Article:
WASHINGTON (CNN) - A day before President Bush is to make a rare visit to Capitol Hill to try to salvage the stalled immigration bill, Senate Republican Leader Mitch McConnell raised doubts there are any Republicans he can persuade on the issue.
"I think most senators have pretty well made well made up their minds," McConnell told reporters. "So, we'll be interested in the president's advice but I think this is not an issue upon which many people are undecided."
McConnell's nonchalance about the president's visit was in sharp contrast to Senate Democratic Leader Harry Reid who, in a floor speech and a letter to the president, urged "stronger leadership" from the White House to "ensure the opponents of the bill do not block the path to final passage."
Bush has a tall order ahead of him when he joins Republican senators at their weekly policy luncheon in the Capitol. Just seven Republicans voted with 37 Democrats and one independent on the procedural motion that fell well shy of the necessary 60 votes for passage.
That means Bush will have to gain support from 15 additional Republicans, many of whom share the anger conservative voters have about the bill.
Despite those odds - and the fact that Bush doesn't command the same political sway he did when his approval ratings were higher - Bush on Thursday was confident of passage.
"I'll see you at the bill signing," he said while traveling in Bulgaria.
And he wasted no time resuming his push for the bill. White House spokeswoman Dana Perino told reporters Bush made three phone calls from Air Force One as he returned from Europe, to Democratic Sens. Ted Kennedy and Ken Salazar, and to Republican Sen. Jon Kyl.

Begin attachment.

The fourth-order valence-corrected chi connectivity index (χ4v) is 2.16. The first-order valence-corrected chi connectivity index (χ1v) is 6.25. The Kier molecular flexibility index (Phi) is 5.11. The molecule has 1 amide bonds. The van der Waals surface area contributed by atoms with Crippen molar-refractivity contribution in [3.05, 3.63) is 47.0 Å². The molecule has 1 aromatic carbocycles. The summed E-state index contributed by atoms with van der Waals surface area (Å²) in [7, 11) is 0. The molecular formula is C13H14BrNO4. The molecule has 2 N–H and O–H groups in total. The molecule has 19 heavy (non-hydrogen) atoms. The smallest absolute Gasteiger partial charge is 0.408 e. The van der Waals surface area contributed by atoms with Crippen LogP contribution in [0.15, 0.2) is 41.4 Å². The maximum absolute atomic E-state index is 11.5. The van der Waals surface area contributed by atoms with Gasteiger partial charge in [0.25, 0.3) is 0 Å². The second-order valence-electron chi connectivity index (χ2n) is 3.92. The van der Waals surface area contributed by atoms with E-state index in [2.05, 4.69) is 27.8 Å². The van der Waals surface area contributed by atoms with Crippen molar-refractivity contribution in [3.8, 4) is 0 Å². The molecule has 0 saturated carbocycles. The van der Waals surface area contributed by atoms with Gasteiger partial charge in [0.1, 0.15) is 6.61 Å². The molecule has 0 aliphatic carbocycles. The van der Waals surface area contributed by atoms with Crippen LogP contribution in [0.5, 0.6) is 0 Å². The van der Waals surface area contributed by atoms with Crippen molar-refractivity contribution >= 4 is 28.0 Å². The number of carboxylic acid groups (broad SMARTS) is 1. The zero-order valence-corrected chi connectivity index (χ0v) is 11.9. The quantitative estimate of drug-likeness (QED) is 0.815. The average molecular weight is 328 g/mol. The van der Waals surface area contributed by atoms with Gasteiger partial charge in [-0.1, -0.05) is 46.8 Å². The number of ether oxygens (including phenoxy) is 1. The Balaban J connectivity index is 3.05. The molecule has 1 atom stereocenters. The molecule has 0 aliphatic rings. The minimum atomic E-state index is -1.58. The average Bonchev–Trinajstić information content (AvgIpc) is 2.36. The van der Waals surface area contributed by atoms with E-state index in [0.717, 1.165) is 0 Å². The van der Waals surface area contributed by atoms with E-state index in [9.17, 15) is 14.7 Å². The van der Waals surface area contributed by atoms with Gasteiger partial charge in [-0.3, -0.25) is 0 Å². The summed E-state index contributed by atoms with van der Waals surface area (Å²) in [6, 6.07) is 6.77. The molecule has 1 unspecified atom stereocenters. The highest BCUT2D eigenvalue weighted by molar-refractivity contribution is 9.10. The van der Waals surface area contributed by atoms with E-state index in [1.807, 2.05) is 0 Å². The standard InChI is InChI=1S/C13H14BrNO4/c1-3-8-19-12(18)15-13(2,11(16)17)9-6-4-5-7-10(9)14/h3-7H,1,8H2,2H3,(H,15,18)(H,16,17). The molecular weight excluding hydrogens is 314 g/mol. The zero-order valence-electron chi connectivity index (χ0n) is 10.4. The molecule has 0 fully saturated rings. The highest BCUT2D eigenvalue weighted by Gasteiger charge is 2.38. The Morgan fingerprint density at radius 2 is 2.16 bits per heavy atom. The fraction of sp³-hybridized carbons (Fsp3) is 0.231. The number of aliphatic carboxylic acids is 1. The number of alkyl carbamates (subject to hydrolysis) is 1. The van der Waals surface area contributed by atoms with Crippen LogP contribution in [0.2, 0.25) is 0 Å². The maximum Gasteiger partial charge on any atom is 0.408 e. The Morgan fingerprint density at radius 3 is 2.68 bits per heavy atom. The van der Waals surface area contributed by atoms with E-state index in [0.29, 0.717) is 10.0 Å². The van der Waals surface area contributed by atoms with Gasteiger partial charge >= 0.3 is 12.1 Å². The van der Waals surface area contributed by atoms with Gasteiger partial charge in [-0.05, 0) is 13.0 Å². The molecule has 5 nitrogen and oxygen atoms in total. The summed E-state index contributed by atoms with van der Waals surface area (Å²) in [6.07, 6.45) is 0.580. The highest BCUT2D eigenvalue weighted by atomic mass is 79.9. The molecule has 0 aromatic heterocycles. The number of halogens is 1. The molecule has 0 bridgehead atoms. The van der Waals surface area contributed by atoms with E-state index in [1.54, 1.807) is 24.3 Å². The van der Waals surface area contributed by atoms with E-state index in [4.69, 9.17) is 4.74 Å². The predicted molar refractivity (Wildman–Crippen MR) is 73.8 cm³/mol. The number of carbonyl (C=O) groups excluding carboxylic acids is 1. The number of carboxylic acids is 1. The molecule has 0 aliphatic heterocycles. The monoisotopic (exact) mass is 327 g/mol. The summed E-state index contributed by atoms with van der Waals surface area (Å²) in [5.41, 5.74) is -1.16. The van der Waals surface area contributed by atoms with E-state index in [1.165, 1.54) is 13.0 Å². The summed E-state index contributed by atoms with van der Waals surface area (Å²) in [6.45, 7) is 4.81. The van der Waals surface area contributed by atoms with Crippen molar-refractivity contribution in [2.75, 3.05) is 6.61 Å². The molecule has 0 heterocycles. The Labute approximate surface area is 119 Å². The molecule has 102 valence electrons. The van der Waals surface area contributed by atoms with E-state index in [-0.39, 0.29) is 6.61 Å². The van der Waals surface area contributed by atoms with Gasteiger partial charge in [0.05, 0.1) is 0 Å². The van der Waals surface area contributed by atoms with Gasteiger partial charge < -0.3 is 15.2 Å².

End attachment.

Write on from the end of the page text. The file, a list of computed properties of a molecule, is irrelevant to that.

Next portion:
Perino said the president thanked the lawmakers for their leadership and commitment on immigration reform, and said he wanted to discuss strategy to bring the bill back.
For his part, McConnell said passage is possible. There are "a reasonable number of Republicans" who "are likely to help us get it through," he said.
But those Republicans don't want presidential arm twisting. They want a chance to modify the controversial bill, a chance Reid denied them when he moved to close debate before Republicans could offer a sufficient number of amendments, McConnell argued.
Republicans will demand they be given as least as many roll call votes as Democrats got when a similar bill was considered in the last Congress, which was controlled by Republicans, McConnell said.
If an agreement can be reached on amendments the Senate could return to the bill before the July 4 recess, Reid suggested.
"The bipartisan compromise, while it has its flaws, is better than the status quo, and I hope we can get back to it in the near future," McConnell said.
- CNN Congressional Producer Ted Barrett